“I call BS”, Torvalds' post opens. “Let me be very clear. I'm not applying that shit-for-brains stupid patch, and will not be pulling it unless somebody tricks me into it.”
He's got a point: his post goes on to ask why Andersson is asking him to approve code when it would mean “... a distribution is distributing the driver without the firmware”.
Torvalds asks “what the hell is the point of such a thing” and concludes the post by saying “Stop pushing this shit.”
Our own Chris Williams' interpretation of the row is that the driver should be fixed, because “the driver module and the firmware blob should be stored together so when the partition holding them is mounted, a userspace script loads the driver module using insmod and then the firmware blob is available to load.”
“That's way more sensible that hacking around delaying drivers until a filesystem flag is set etc.”
Torvalds has long argued that the Linux development community is a meritocracy, that he's nearly always unleashing at bad code for the sake of the kernel, not the person who wrote it. As the Linux Foundation pointed out on the 25th birthday of Linux, Torvalds has overseen the kernel's evolution from 10,000 to 22 million lines of code, along the way ensuring many many millions of devices can use the operating system. The Foundation even opined “There may be no other examples of such a large, common resource being supported by such a large group of independent actors in such a collaborative way.”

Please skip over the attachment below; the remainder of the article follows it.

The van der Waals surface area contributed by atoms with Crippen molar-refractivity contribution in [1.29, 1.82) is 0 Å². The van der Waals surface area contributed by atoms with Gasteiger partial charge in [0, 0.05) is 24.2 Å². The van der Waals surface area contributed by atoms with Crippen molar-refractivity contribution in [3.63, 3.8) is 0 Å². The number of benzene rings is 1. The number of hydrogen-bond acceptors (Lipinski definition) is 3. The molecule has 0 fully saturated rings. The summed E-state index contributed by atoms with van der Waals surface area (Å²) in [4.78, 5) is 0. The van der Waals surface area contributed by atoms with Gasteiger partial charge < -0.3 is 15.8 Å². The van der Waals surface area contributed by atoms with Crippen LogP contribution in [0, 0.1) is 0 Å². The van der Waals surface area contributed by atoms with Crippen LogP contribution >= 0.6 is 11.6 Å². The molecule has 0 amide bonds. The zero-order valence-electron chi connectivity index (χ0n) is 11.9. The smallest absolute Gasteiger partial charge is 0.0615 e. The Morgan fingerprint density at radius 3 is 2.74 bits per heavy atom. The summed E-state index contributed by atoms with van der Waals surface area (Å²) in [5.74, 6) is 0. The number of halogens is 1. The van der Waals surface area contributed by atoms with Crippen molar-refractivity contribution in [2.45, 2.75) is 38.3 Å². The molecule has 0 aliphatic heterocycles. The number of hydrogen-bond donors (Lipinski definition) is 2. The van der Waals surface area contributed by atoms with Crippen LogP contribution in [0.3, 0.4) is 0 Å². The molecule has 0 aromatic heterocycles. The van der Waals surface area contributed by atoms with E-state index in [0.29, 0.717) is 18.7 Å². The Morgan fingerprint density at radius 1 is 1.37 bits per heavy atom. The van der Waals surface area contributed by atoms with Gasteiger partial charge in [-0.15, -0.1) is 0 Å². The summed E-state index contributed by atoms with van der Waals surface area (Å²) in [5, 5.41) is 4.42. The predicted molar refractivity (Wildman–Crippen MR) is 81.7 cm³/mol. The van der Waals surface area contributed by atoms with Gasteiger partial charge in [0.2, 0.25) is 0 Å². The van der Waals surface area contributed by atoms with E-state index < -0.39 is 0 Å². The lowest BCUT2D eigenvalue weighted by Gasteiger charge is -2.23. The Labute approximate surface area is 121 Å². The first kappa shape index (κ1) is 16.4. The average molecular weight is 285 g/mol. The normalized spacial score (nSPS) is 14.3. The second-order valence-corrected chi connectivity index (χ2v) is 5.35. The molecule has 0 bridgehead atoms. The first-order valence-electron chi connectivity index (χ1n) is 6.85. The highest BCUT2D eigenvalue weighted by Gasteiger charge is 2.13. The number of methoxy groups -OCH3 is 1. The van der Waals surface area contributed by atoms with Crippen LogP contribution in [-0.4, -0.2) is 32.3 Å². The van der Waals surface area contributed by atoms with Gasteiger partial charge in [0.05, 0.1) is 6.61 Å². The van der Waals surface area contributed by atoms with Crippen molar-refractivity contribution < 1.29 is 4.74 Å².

Yet those independent actors have to brave an environment in which the most senior member of the extended team sometimes dishes out abuse, with all participants aware of that abuse. Whether Linux would be better or worse if its mailing list had a different hue is hard to say. ®